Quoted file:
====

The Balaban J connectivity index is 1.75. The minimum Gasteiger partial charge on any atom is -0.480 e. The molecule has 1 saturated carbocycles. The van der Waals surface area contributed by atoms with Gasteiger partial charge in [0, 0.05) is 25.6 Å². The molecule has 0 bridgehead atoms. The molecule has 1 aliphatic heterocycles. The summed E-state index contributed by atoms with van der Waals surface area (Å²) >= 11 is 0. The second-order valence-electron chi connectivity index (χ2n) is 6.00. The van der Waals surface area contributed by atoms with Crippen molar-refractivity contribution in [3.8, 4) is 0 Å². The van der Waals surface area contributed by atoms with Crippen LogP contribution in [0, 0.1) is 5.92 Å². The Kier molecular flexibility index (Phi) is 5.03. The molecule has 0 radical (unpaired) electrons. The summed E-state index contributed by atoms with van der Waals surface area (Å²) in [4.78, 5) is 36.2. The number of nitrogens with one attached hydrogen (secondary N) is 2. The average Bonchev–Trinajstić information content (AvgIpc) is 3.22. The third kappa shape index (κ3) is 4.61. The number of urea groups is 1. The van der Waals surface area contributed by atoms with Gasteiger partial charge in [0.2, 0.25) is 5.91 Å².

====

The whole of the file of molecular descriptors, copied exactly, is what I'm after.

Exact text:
The Balaban J connectivity index is 1.75. The minimum Gasteiger partial charge on any atom is -0.480 e. The molecule has 1 saturated carbocycles. The van der Waals surface area contributed by atoms with Gasteiger partial charge in [0, 0.05) is 25.6 Å². The molecule has 0 bridgehead atoms. The molecule has 1 aliphatic heterocycles. The summed E-state index contributed by atoms with van der Waals surface area (Å²) >= 11 is 0. The second-order valence-electron chi connectivity index (χ2n) is 6.00. The van der Waals surface area contributed by atoms with Crippen molar-refractivity contribution in [3.8, 4) is 0 Å². The van der Waals surface area contributed by atoms with Crippen LogP contribution in [0, 0.1) is 5.92 Å². The Kier molecular flexibility index (Phi) is 5.03. The molecule has 0 radical (unpaired) electrons. The summed E-state index contributed by atoms with van der Waals surface area (Å²) in [4.78, 5) is 36.2. The number of nitrogens with one attached hydrogen (secondary N) is 2. The average Bonchev–Trinajstić information content (AvgIpc) is 3.22. The third kappa shape index (κ3) is 4.61. The number of urea groups is 1. The van der Waals surface area contributed by atoms with Gasteiger partial charge in [0.2, 0.25) is 5.91 Å².